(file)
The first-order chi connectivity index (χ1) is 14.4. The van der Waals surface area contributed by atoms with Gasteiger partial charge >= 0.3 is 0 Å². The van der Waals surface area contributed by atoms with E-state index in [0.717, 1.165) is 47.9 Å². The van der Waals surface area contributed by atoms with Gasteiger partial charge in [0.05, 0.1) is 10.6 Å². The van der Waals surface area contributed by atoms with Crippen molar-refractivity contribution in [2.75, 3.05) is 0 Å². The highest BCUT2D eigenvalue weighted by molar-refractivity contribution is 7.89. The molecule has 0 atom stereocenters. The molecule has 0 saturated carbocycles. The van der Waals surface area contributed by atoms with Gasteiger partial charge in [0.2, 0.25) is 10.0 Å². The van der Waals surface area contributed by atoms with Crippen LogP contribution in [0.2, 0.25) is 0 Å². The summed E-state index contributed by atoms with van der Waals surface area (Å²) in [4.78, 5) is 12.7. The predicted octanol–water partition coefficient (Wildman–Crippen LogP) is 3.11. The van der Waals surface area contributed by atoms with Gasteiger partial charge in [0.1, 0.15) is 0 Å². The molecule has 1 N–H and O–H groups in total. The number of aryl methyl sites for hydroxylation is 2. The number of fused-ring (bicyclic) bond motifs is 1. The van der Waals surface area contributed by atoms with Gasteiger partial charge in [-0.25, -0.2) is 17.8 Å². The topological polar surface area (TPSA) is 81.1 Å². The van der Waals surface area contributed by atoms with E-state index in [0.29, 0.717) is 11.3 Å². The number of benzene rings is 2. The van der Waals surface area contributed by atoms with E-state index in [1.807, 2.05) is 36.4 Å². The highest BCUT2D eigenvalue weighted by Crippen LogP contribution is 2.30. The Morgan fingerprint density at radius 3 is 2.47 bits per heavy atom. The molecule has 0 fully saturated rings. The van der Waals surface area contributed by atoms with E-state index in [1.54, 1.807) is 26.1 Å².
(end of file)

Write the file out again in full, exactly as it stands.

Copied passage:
The first-order chi connectivity index (χ1) is 14.4. The van der Waals surface area contributed by atoms with Gasteiger partial charge >= 0.3 is 0 Å². The van der Waals surface area contributed by atoms with E-state index in [0.717, 1.165) is 47.9 Å². The van der Waals surface area contributed by atoms with Gasteiger partial charge in [0.05, 0.1) is 10.6 Å². The van der Waals surface area contributed by atoms with Crippen molar-refractivity contribution in [2.75, 3.05) is 0 Å². The highest BCUT2D eigenvalue weighted by molar-refractivity contribution is 7.89. The molecule has 0 atom stereocenters. The molecule has 0 saturated carbocycles. The van der Waals surface area contributed by atoms with Gasteiger partial charge in [0.2, 0.25) is 10.0 Å². The van der Waals surface area contributed by atoms with Crippen LogP contribution in [0.2, 0.25) is 0 Å². The summed E-state index contributed by atoms with van der Waals surface area (Å²) in [4.78, 5) is 12.7. The predicted octanol–water partition coefficient (Wildman–Crippen LogP) is 3.11. The van der Waals surface area contributed by atoms with Gasteiger partial charge in [0.1, 0.15) is 0 Å². The molecule has 1 N–H and O–H groups in total. The number of aryl methyl sites for hydroxylation is 2. The number of fused-ring (bicyclic) bond motifs is 1. The van der Waals surface area contributed by atoms with Gasteiger partial charge in [-0.25, -0.2) is 17.8 Å². The topological polar surface area (TPSA) is 81.1 Å². The van der Waals surface area contributed by atoms with E-state index in [0.29, 0.717) is 11.3 Å². The number of benzene rings is 2. The van der Waals surface area contributed by atoms with E-state index in [1.807, 2.05) is 36.4 Å². The highest BCUT2D eigenvalue weighted by Crippen LogP contribution is 2.30. The Morgan fingerprint density at radius 3 is 2.47 bits per heavy atom. The molecule has 0 fully saturated rings. The van der Waals surface area contributed by atoms with E-state index in [1.54, 1.807) is 26.1 Å².